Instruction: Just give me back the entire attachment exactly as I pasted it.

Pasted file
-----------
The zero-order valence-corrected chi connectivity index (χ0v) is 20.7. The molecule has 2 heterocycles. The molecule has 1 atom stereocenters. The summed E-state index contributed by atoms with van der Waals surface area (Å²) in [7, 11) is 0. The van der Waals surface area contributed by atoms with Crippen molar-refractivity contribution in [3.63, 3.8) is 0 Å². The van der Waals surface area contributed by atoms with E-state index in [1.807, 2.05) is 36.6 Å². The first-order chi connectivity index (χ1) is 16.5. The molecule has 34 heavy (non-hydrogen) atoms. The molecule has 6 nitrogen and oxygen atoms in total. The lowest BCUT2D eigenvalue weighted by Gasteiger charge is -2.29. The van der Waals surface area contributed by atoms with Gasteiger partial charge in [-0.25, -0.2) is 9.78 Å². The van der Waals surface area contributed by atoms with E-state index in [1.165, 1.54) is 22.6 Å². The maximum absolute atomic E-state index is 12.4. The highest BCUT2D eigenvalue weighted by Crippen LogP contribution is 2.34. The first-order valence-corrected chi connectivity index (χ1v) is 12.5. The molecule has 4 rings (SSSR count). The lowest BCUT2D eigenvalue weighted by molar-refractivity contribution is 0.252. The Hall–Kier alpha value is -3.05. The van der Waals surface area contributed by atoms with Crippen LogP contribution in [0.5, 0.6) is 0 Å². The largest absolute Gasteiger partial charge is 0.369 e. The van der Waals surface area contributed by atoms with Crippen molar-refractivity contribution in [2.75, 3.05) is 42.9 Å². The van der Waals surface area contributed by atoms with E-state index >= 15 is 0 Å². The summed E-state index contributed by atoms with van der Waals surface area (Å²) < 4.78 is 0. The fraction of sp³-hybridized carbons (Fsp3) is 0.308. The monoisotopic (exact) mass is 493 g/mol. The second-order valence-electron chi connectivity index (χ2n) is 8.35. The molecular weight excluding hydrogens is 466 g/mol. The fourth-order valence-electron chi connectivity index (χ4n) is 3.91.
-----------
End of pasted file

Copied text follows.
The zero-order valence-corrected chi connectivity index (χ0v) is 20.7. The molecule has 2 heterocycles. The molecule has 1 atom stereocenters. The summed E-state index contributed by atoms with van der Waals surface area (Å²) in [7, 11) is 0. The van der Waals surface area contributed by atoms with Crippen molar-refractivity contribution in [3.63, 3.8) is 0 Å². The van der Waals surface area contributed by atoms with E-state index in [1.807, 2.05) is 36.6 Å². The first-order chi connectivity index (χ1) is 16.5. The molecule has 34 heavy (non-hydrogen) atoms. The molecule has 6 nitrogen and oxygen atoms in total. The lowest BCUT2D eigenvalue weighted by Gasteiger charge is -2.29. The van der Waals surface area contributed by atoms with Gasteiger partial charge in [-0.25, -0.2) is 9.78 Å². The van der Waals surface area contributed by atoms with E-state index in [1.165, 1.54) is 22.6 Å². The maximum absolute atomic E-state index is 12.4. The highest BCUT2D eigenvalue weighted by Crippen LogP contribution is 2.34. The first-order valence-corrected chi connectivity index (χ1v) is 12.5. The molecule has 4 rings (SSSR count). The lowest BCUT2D eigenvalue weighted by molar-refractivity contribution is 0.252. The Hall–Kier alpha value is -3.05. The van der Waals surface area contributed by atoms with Crippen LogP contribution in [0.5, 0.6) is 0 Å². The largest absolute Gasteiger partial charge is 0.369 e. The van der Waals surface area contributed by atoms with Crippen molar-refractivity contribution in [2.75, 3.05) is 42.9 Å². The van der Waals surface area contributed by atoms with E-state index >= 15 is 0 Å². The summed E-state index contributed by atoms with van der Waals surface area (Å²) < 4.78 is 0. The fraction of sp³-hybridized carbons (Fsp3) is 0.308. The monoisotopic (exact) mass is 493 g/mol. The second-order valence-electron chi connectivity index (χ2n) is 8.35. The molecular weight excluding hydrogens is 466 g/mol. The fourth-order valence-electron chi connectivity index (χ4n) is 3.91.